13

Full disclaimer: I'm the author and main developer of poliastro. The most important step before doing anything is somehow retrieving the positions and velocities of the planets of the Solar System. Astropy, one of the core dependencies of poliastro, ships medium-precision approximate models described in Simon et al "Numerical expressions for precession ...


10

Disclaimer: I'm the author of poliastro No matter how many revolutions you consider, the Lambert solution gives always two velocities: departure and arrival. You could then consider that you need two impulses: one to attain the departure velocity, and one final impulse to fix the orbital velocity (because you arrived at the position you wanted, but maybe ...


6

If I'm understanding your problem statement correctly, your maneuver is equivalent to a complete Hohmann transfer from 200km x 200km to 700km x 700km, followed immediately by the first burn (but not the circularization burn) of a second Hohmann from 700km to 8000km. The online Hohmann calculator here confirms your ∆v calculations. The Tsiolkovsky equation ...


6

I would highly recommend NASA Goddard's GMAT (General Mission Analysis Tool). It is quite user friendly, has a number of tutorials, and has been used in spacecraft operations.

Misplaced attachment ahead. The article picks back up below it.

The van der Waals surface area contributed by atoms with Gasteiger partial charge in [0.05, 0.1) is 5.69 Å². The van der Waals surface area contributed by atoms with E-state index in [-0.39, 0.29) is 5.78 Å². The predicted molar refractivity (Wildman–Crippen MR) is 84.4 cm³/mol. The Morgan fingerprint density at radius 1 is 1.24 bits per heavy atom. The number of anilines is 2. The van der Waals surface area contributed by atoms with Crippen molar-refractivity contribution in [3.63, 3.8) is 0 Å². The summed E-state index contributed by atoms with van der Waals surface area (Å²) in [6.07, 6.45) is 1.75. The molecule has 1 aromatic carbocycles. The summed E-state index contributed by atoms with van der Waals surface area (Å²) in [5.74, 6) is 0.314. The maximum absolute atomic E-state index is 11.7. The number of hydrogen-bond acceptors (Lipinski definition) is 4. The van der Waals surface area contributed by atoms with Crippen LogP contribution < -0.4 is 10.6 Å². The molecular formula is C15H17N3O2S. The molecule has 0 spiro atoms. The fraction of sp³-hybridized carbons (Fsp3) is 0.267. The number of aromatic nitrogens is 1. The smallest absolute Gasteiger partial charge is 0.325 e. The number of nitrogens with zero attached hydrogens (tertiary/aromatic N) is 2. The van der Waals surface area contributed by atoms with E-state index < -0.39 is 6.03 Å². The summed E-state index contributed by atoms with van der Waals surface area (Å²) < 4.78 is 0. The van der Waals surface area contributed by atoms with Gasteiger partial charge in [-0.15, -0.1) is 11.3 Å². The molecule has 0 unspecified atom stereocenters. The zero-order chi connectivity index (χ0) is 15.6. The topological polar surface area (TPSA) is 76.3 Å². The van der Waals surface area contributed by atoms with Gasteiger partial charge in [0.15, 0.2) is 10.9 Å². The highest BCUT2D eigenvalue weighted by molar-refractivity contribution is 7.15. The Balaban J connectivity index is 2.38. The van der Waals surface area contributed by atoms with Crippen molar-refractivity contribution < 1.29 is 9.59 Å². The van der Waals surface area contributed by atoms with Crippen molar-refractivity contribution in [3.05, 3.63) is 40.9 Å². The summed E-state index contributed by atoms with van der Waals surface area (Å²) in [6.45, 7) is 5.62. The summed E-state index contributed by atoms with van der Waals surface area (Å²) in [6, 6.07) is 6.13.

3

Full disclaimer: I'm the author and main developer of poliastro. In poliastro there are several perturbations already defined, and among them you have zonal harmonics, Solar pressure, and the gravitational effect of the Moon. You can see the full list of perturbations here: http://docs.poliastro.space/en/latest/api.html#module-poliastro.twobody....


3

You need to take into account that the Hohmann transfer and the Lambert solution receive different inputs and are therefore not equivalent. The Hohmann transfer is known to be the optimal two-impulse transfer between two coplanar, circular orbits. There are several proofs to this. The initial and final states are defined by position and velocity. Therefore, ...


1

If both orbits are in the same plane, then the optimal solution will be called hohmann transfer where you need to start from perigee of the inner orbit towards an apogee of the outer orbit. So you will start from 200 km perigee and end at 8000 km apogee. I hope this is clear now.


1

Summarizing some answers from the poliastro issue: The Lambert problem is nothing more than the two body boundary value problem under the assumption of Newtonian dynamics and spherical gravity. Therefore, to solve a case with a different gravity field, you would need to write the equations of motion and use a boundary-value problem solver. I don't know of ...


Only top voted, non community-wiki answers of a minimum length are eligible